Lowering demand increased the days-on-market metric for the resort sector as well. Average days in April 2020 was 101, up 5 percent from April 2019, which saw a days-on-market average of 96 days.
The traditional home market segment fared better, with last month’s average sales price coming in at $279,544, versus $246,938 from last year. Listings also remained on the market less time than last year, with a drop of 10.6 percent.
Average days on market for the traditional home sector in Baldwin County came in at 76 last month, compared to 85 for April 2019.
While the total number of properties sold saw a decrease of 8.6 percent versus April 2019, the overall amount of property sold for April 2020 surpassed last year, with $106,682,463 in total sales.
Here are the residential MLS statistics broken down by area:
* Residential properties sold in April 2020: 172
* Average sales price: $191,160
* Average days on market: 79
* Average days on market change from April 2019: decreased by 13.2 percent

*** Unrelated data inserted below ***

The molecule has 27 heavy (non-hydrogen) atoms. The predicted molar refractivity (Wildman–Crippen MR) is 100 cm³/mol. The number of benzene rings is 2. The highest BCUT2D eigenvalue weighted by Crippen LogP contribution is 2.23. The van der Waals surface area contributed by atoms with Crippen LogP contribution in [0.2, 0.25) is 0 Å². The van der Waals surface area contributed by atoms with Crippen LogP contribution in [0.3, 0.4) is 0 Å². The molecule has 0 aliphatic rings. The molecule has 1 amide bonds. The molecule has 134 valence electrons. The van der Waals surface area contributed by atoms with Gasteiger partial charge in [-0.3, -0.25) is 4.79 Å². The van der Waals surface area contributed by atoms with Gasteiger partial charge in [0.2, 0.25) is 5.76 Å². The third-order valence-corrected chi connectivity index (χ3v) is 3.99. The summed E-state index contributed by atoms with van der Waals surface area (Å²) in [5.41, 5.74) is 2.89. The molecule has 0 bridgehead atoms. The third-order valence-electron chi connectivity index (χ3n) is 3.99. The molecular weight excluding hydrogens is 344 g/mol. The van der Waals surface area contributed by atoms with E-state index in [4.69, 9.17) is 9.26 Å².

* Residential properties sold in April 2020: 68
* Average sales price: $367,142
* Average days on market: 72
* Average days on market change from April 2019: decreased by 17.2 percent
* Residential properties sold in April 2020: 81
* Average sales price: $435,475
* Average days on market: 122
* Average days on market change from April 2019: increased by 13 percent
* Residential properties sold in April 2020: 202
* Average sales price: $321,943
* Average days on market: 87
* Average days on market change from April 2019: increased by 1.2 percent
* Residential properties sold in April 2020: 13
* Average sales price: $182,215
* Average days on market: 50
* Average days on market change from April 2019: decreased by 33.3 percent
On a final note, deal closings seem to be unimpeded in an industry that’s apparently weathered the pandemic better than many others. The survey released last week from NAR showed that about a quarter of brokers reported clients putting contracts on homes without physically seeing the property.